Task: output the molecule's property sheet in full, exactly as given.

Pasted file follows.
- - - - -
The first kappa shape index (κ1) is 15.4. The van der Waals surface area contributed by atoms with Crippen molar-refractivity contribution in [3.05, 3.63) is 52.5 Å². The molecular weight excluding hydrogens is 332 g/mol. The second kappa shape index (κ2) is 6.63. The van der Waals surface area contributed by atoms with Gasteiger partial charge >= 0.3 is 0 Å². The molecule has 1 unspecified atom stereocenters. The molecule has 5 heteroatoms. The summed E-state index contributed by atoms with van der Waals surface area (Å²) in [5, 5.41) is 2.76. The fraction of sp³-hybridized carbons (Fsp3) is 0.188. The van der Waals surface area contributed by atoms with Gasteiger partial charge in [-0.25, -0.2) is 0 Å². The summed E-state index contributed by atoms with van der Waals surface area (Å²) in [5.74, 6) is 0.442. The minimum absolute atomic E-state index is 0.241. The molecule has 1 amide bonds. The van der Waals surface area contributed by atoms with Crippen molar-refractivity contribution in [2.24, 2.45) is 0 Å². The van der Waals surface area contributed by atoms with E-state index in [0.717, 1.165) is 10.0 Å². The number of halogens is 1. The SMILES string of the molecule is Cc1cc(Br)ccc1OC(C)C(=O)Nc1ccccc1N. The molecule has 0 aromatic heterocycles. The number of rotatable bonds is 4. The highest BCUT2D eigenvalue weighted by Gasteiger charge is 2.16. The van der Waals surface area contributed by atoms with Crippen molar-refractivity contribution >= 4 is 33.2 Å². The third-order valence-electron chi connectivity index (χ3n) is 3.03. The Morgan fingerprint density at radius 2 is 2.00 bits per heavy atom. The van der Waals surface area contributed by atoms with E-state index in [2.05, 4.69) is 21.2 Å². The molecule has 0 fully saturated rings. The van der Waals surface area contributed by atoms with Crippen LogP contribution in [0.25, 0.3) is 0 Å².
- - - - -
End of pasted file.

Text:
The first kappa shape index (κ1) is 15.4. The van der Waals surface area contributed by atoms with Crippen molar-refractivity contribution in [3.05, 3.63) is 52.5 Å². The molecular weight excluding hydrogens is 332 g/mol. The second kappa shape index (κ2) is 6.63. The van der Waals surface area contributed by atoms with Gasteiger partial charge >= 0.3 is 0 Å². The molecule has 1 unspecified atom stereocenters. The molecule has 5 heteroatoms. The summed E-state index contributed by atoms with van der Waals surface area (Å²) in [5, 5.41) is 2.76. The fraction of sp³-hybridized carbons (Fsp3) is 0.188. The van der Waals surface area contributed by atoms with Gasteiger partial charge in [-0.25, -0.2) is 0 Å². The summed E-state index contributed by atoms with van der Waals surface area (Å²) in [5.74, 6) is 0.442. The minimum absolute atomic E-state index is 0.241. The molecule has 1 amide bonds. The van der Waals surface area contributed by atoms with Crippen molar-refractivity contribution in [2.24, 2.45) is 0 Å². The van der Waals surface area contributed by atoms with E-state index in [0.717, 1.165) is 10.0 Å². The number of halogens is 1. The SMILES string of the molecule is Cc1cc(Br)ccc1OC(C)C(=O)Nc1ccccc1N. The molecule has 0 aromatic heterocycles. The number of rotatable bonds is 4. The highest BCUT2D eigenvalue weighted by Gasteiger charge is 2.16. The van der Waals surface area contributed by atoms with Crippen molar-refractivity contribution >= 4 is 33.2 Å². The third-order valence-electron chi connectivity index (χ3n) is 3.03. The Morgan fingerprint density at radius 2 is 2.00 bits per heavy atom. The van der Waals surface area contributed by atoms with E-state index in [2.05, 4.69) is 21.2 Å². The molecule has 0 fully saturated rings. The van der Waals surface area contributed by atoms with Crippen LogP contribution in [0.25, 0.3) is 0 Å².